Before it became contentious and the youth and Muslims in large numbers hit the streets, the government deliberately linked the Citizenship (Amendment) Act to the National Register of Citizens and the National Population Register, and clearly acknowledged it in home ministry documents. It was because of this that the issue created a massive backlash, turning the entire issue into a CAA versus the Constitution confrontation.

When the mass protests against the CAA erupted all over India, the government was caught unawares by its scale.

The situation may be 'under control' now with the help of police batons, but it has given enough hints that if the Opposition parties unite in the states, then the grand idea of setting the economic agenda for the third decade of the 21st century can be derailed.

The only thing going well for the BJP is that its core saffronised support remains consolidated and, one daresay, content.

In the eyes of this crowd, Modi remains far ahead of others in the national arena and the only one of consequence.

Also, the Congress didn't take a nuanced stand on the issue covering all aspects, including the Partition sentiment, while highlighting the problems with the CAA.

It fast-forwarded its stand to the NRC and seeing it, the government retreated, created confusion and put aside the NRC debate to save the day.

In the May 2019 election the voters had supported Modi for a second term, and the flurry of political developments since then has not changed them. The erosion of the BJP in state elections may have affected power politics, but not its power base.

To lift the BJP's supporters and change the tone, party President Amit Anilchandra Shah desperately needs one victory in a state election.

If the BJP fails to win Bengal in 2021, the BJP will lose more than the state.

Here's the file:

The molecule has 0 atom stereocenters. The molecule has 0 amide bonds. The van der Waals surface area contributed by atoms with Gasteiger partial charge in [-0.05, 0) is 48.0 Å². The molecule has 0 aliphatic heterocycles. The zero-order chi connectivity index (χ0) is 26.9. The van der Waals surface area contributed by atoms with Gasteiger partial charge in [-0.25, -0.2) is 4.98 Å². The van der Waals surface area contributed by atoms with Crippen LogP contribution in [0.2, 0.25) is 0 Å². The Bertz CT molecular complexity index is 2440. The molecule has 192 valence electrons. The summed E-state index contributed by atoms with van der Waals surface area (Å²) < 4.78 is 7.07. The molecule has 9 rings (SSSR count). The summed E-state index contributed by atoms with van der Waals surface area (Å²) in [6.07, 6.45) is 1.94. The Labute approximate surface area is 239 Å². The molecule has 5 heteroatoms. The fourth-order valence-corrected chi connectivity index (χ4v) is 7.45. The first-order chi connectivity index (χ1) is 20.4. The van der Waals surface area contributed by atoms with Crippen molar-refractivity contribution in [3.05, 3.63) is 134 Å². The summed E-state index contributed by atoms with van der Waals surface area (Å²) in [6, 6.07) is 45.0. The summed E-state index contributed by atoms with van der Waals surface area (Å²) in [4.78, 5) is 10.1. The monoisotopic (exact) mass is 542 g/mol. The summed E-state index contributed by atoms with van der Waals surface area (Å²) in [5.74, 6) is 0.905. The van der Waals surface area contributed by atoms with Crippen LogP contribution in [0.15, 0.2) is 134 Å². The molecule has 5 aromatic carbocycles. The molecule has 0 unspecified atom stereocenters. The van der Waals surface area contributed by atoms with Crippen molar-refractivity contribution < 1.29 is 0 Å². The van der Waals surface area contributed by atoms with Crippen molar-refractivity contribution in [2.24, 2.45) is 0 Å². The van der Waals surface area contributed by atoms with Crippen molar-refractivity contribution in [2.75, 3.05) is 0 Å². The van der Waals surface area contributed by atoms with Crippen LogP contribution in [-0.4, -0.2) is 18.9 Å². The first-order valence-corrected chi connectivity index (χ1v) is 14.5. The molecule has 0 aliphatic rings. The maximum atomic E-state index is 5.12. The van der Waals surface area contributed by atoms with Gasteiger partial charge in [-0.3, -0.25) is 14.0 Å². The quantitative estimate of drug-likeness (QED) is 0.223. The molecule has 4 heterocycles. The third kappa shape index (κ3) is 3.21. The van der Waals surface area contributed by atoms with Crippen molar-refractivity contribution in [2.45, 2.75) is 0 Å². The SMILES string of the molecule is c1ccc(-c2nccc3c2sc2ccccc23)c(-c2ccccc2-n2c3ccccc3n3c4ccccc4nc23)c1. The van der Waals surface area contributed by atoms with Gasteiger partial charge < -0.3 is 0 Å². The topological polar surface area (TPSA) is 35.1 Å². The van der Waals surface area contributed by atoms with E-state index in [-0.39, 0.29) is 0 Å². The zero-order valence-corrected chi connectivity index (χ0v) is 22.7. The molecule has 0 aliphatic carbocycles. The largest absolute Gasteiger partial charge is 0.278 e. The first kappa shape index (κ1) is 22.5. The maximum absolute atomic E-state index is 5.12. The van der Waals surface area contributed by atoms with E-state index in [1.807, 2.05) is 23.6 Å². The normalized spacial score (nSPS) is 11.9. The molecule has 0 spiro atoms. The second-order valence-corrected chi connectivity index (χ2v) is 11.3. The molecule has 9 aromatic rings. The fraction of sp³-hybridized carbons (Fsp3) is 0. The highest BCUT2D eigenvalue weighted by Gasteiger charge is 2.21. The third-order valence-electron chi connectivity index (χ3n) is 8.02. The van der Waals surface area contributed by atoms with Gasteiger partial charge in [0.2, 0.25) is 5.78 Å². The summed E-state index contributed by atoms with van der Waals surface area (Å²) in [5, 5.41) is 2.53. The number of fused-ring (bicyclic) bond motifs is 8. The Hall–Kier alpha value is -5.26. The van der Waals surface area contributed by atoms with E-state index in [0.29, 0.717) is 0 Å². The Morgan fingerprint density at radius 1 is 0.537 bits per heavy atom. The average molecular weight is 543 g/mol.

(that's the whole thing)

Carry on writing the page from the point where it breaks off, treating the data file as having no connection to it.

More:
A victory in Bengal will impact deeply the BJP's next decade. Its ideological standing and expansion plan for the next general election depends on winning Bengal.

In spite of serious electoral setbacks in Jharkhand and Haryana, and a defeat of Modi-Shah's political strategy in Maharashtra, neither Modi nor the BJP have lost control over the minds and votes of their original supporters due to their tremendous political ability to play upon baser communal instincts.

During the anti-CAA demonstrations in Uttar Pradesh one saw an unjustifiably harsh clampdown by the UP police against agitators and by the Delhi police on the Jamia Milia campus, but public opinion for or against it remains split along communal lines, giving a clear political advantage to the BJP.

In fact, within the Sangh family there is near unanimity over the political stand taken by Modi and Shah over making redundant Article 370, the final outcome of the Ayodhya movement and the CAA. It is difficult to find substantial ideological dissent among the BJP crowd who voted for Modi in 2014 and 2019.

But this buoyant support will melt away if the economic scenario remains depressing. That makes 2020 an interesting year to watch out for.